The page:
46. 1914 – 1918 World War 1

The atrocity that was World War I lasted from 28 July 1914 to 11 November 1918. Some 619,636 Canadian men and women, most of them volunteers, enlisted and 59,544 members died.

Most Canadian soldiers were between the ages of 18 and 45, as per regulations, but thousands who served lied about their birth date to enlist. The oldest recorded member of the CEF was 80, while the youngest was ten.

“Patriotic romanticism reinforced by official propaganda forged a reputation that the Canadians were an army of fearsome lumberjacks, voyageurs, or cowboys, but most had been pre-war labourers, white-collar workers, or farmers. The Canadians resented being mistaken for other imperials. They responded to “Canada,” “Canuck,” or just “Tommy” when addressed as such by Allied troops or civilians, and took overseas many of the songs, idioms, and attitudes that had marked their lives in Canada. While the Canadians wore similar uniforms and carried similar weapons as British troops, they sported unique unit cap badges and shoulder bars that read “CANADA.” *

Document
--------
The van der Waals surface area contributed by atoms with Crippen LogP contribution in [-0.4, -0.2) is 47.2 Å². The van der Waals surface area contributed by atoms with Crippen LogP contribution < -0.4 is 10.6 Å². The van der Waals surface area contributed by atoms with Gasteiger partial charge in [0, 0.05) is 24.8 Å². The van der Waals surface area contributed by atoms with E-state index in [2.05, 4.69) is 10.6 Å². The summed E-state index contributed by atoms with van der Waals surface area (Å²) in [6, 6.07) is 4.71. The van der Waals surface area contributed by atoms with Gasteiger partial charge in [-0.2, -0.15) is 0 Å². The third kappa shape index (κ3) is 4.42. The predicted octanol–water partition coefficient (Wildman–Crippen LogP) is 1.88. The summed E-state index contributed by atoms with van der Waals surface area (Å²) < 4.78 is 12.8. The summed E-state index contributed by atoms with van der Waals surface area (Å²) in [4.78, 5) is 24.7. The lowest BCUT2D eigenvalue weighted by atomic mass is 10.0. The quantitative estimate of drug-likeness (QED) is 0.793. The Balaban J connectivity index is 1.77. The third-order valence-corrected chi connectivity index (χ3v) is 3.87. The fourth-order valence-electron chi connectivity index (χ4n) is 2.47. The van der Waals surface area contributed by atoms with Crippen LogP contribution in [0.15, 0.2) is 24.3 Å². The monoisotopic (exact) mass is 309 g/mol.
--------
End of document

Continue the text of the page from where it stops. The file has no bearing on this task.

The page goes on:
An unidentified soldier leans against a tree, composing a letter. Many First World War letters from soldiers overseas were saved by friends and family at home.

George Metcalf Archival Collection
CWM 19920044-393

Nursing Sister Gertrude Ellinor Halpenny poses in her summer uniform in front of a medical tent. Halpenny enlisted with the Canadian Army Medical Corps on 22 September 1914, and served in Canada, England, France, and Salonkia with several hospitals. She was demobilized on 1 November 1919.

George Metcalf Archival Collection
CWM 19620016-005

A Canadian soldier tends to the informal grave of a comrade killed in action near Vimy Ridge, April 1917

George Metcalf Archival Collection
CWM 19920085-400

*information and photos from